Sunday, December 22, 2019

Intersex and Free: Luxorius, XXXI.1-2,4,7

TRIGGER WARNING: The entirety of this poem is offensive. Despite the poet's disapproval of the addressee's lifestyle, the fact remains that this poem chronicles the life of an intersex person who enjoys bodily autonomy and sexual freedom. This passage was chosen because it not only provides insight into the lives of intersex Romans who remained free from the shackles of human trafficking (cf. Pliny, NH VII.34), but it also reveals the hate speech that many intersex individuals used to--and continue to--face.

Monstrum feminei bimembre sexus,
quam coacta virum facit libido,...
cur te decipit inpotens voluptas?
...puella tunc sis!

--Luxorius XXXI.1-2, 4, 7

Double-genitaled monster of the feminine sex,
whom pleasure compels to "play the [part of a] man,"
why does your sterile desire deceive you?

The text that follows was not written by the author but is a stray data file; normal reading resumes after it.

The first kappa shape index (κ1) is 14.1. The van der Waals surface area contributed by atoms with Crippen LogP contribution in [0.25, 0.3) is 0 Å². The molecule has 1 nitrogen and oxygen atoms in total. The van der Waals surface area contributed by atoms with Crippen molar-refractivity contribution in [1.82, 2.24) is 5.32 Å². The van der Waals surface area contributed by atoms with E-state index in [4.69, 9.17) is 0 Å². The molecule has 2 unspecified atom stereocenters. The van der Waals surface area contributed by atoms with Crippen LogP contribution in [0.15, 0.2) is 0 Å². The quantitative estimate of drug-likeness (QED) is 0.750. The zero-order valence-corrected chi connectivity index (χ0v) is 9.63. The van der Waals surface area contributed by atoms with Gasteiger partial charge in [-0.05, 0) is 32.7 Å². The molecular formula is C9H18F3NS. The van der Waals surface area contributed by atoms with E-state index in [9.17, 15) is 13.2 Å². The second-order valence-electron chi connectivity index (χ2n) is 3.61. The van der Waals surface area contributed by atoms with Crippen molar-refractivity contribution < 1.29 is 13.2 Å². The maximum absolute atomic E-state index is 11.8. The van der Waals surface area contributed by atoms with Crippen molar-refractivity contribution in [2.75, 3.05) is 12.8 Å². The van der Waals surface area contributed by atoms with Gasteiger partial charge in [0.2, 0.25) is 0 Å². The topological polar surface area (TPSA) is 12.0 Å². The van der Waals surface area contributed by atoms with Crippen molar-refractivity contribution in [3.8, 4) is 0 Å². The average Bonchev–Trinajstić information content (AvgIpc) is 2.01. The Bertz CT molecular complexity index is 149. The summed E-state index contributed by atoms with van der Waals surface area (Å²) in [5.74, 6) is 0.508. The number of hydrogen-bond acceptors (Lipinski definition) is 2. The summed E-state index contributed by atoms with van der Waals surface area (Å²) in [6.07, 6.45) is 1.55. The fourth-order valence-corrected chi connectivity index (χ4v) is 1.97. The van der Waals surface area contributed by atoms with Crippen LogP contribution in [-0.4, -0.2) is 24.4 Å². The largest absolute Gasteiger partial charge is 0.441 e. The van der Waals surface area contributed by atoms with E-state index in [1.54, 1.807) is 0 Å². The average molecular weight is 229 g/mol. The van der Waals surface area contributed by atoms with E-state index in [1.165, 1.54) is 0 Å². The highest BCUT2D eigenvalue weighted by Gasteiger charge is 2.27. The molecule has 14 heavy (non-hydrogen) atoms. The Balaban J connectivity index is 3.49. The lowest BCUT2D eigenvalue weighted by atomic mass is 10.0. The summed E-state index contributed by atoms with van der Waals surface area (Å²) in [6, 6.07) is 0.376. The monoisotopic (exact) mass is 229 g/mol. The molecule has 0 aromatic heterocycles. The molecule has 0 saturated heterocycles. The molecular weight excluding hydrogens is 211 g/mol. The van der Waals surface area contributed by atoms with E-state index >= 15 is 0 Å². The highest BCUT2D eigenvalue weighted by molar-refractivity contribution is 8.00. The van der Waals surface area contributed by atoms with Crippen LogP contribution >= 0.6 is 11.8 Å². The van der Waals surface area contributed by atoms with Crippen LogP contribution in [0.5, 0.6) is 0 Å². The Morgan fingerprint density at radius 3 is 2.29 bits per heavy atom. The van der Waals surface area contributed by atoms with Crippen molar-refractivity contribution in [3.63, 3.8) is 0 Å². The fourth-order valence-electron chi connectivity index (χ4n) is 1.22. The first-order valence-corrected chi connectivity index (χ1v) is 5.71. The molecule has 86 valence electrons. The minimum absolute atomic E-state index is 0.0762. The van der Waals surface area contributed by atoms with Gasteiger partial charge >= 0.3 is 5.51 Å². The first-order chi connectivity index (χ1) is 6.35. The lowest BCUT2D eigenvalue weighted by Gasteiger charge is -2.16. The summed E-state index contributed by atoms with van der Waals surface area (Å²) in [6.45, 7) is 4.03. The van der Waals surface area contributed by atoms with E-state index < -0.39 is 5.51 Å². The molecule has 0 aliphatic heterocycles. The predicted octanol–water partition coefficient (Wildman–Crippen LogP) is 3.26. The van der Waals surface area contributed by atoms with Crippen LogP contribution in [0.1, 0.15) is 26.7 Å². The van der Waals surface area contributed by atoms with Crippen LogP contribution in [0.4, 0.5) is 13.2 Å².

Just be a girl!

Name:  Luxorius
Date:  6th c. CE
Works:  <Poems>

Region 1: Peninsular Italy; Region 2: Western Europe; Region 3: Western Coast of Africa; Region 4: Egypt and Eastern Mediterranean; Region 5: Greece and the Balkans

Little is known about the life of the Roman poet Luxorius except that he lived in Carthage (modern Tunisia, northern Africa) and that his poetry was popular in the court of the Vandal kings. His poetry provides us with rare insight into the changing customs as the Roman Empire transitioned from a polytheistic to a monotheistic society.

Early Roman Lit: through 2nd c BCE: Republican Rome: through 1st c. BCE; Golden Age: 70 BCE to 18 CE; Silver Age: 18 CE to 150 CE; Age of Conflict: 150 CE - 410 CE; Byzantine and Late Latin: after 410 CE